Ash and oil slicks—a fluid questionby Philip Ball / May 20, 2010 / Leave a comment
Published in June 2010 issue of Prospect Magazine
Going with the flow
Which way is it heading? That has been the crucial question for both Britain’s Civil Aviation Authority and fishermen in Florida over the past two months, and the answer in both cases boils down to the same scientific issue: how well we can predict large-scale turbulent fluid flow. Fluid dynamics has never been the sexiest of disciplines, but suddenly it’s been thrust into the limelight.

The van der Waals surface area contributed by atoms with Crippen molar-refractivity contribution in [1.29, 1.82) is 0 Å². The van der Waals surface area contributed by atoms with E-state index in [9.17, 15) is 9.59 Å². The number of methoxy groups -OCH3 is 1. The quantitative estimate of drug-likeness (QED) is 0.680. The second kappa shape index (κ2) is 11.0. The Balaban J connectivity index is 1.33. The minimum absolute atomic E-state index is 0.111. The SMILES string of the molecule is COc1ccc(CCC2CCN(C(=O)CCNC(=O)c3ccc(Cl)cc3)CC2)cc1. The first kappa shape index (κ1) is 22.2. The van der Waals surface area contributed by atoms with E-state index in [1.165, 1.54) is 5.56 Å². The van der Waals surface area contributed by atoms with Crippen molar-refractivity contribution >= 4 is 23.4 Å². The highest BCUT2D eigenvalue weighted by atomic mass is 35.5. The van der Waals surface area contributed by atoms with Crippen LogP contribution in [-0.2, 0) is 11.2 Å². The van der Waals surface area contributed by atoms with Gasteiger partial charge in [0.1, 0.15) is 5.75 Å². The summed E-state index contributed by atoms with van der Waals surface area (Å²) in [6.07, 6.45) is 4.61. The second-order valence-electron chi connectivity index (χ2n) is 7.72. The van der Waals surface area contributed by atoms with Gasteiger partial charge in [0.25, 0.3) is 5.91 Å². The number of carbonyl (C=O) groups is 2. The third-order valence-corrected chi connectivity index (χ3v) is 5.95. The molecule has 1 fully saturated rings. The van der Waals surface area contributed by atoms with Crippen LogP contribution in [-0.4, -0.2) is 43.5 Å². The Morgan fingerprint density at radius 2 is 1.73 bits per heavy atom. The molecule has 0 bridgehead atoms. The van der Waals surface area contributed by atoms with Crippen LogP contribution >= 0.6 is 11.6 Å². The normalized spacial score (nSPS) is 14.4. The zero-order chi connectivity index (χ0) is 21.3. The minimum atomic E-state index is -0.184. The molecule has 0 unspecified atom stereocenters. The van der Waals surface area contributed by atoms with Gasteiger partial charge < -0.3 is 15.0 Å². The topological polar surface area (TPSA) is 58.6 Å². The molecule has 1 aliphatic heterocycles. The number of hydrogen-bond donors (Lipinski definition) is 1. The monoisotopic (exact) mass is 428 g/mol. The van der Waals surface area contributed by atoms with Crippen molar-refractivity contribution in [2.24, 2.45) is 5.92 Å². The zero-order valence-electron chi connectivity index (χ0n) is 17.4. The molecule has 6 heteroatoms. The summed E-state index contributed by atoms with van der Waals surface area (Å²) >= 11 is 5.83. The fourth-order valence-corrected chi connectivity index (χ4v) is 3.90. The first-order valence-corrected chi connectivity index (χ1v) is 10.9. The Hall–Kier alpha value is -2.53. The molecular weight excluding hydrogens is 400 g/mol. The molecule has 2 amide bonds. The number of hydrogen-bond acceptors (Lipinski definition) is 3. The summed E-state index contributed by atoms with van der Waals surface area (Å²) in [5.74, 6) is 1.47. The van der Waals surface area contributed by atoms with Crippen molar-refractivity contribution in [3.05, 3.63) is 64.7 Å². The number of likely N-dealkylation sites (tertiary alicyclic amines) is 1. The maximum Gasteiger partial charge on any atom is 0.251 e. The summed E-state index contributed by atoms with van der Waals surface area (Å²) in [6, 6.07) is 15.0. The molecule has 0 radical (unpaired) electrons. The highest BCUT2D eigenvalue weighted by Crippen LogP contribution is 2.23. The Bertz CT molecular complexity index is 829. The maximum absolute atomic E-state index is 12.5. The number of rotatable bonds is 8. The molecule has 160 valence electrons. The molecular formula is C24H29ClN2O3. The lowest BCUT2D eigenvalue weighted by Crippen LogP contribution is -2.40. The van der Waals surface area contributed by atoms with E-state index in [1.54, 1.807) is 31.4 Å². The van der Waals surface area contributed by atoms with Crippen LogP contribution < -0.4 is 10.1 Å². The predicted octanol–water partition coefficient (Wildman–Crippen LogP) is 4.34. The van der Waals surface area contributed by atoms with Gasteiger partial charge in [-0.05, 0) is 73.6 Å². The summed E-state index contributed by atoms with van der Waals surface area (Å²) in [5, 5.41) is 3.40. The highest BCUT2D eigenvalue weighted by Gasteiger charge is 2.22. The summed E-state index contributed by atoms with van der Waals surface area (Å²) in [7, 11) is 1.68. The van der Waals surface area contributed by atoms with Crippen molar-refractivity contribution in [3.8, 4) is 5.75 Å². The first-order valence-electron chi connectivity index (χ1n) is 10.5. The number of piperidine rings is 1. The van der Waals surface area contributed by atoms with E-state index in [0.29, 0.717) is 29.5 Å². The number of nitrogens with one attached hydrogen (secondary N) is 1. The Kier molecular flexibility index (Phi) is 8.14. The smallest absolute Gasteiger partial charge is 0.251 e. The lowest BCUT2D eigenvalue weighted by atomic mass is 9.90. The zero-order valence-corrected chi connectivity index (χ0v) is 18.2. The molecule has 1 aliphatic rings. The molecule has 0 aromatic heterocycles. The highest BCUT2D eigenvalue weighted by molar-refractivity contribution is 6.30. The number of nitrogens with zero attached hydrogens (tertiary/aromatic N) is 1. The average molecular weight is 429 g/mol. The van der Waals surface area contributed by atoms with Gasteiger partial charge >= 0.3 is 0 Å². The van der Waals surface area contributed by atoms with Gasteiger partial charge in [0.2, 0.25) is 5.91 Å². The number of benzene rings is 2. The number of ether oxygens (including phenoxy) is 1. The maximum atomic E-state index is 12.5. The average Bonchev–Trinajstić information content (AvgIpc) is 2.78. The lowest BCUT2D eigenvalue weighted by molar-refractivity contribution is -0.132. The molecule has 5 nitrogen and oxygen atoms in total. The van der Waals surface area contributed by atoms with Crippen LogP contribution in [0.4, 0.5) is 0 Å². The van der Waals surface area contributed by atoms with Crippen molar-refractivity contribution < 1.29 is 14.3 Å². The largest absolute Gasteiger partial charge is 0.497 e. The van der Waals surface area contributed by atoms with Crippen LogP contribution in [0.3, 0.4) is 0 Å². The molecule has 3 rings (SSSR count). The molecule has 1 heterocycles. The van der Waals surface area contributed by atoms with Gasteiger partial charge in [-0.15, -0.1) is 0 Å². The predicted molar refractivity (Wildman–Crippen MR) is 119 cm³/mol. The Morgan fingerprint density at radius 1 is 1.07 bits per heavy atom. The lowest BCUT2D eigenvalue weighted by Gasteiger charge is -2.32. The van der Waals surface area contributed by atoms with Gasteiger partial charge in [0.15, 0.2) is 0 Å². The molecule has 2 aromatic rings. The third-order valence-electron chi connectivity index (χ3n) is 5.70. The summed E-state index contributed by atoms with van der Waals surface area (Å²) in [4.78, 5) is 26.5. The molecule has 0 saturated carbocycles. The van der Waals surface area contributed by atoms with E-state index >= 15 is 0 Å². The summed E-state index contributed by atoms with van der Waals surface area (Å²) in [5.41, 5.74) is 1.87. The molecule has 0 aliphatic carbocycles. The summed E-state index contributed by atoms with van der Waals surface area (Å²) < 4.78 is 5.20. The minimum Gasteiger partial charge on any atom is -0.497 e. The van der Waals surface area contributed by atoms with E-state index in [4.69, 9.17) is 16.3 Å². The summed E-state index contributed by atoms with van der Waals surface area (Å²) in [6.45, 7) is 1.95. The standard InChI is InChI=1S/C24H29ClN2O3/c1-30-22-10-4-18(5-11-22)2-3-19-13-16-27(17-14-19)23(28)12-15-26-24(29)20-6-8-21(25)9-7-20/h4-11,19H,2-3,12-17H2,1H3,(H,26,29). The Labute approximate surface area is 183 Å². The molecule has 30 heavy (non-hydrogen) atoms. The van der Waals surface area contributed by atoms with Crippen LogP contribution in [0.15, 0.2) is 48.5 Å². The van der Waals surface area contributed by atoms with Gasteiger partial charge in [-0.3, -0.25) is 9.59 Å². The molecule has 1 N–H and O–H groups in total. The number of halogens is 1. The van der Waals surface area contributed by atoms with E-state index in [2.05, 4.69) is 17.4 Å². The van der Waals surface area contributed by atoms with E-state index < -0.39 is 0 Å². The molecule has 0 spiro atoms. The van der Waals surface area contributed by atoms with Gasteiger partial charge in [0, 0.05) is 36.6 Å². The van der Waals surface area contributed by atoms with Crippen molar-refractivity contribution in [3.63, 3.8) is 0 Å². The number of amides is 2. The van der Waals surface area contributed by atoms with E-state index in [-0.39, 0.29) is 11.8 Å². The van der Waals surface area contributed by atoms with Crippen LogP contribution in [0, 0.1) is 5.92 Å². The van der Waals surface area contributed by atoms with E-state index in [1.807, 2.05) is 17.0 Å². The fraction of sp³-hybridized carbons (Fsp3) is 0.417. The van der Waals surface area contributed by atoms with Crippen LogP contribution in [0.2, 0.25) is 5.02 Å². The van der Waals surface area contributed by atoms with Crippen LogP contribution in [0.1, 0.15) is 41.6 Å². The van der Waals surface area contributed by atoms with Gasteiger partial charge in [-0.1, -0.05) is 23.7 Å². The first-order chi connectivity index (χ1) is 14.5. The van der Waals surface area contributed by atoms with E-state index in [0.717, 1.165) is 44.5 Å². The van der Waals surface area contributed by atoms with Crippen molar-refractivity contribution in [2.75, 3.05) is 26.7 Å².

Turbulence—the eddy-strewn, chaotic flow of fluids such as air and water—is notoriously one of the hardest problems in science. You can write down the equations, but solving them is a nightmare. Today it is done the hard way, by computer number-crunching, the stock-in-trade of meteorological forecasting. How volcanic ash gets dispersed depends largely on the wind patterns, which are trickier to predict than the stately movements of warm and cool fronts. And the task is complicated by the steady gravitational settling of ash, which in turn depends on its composition and size of the particles.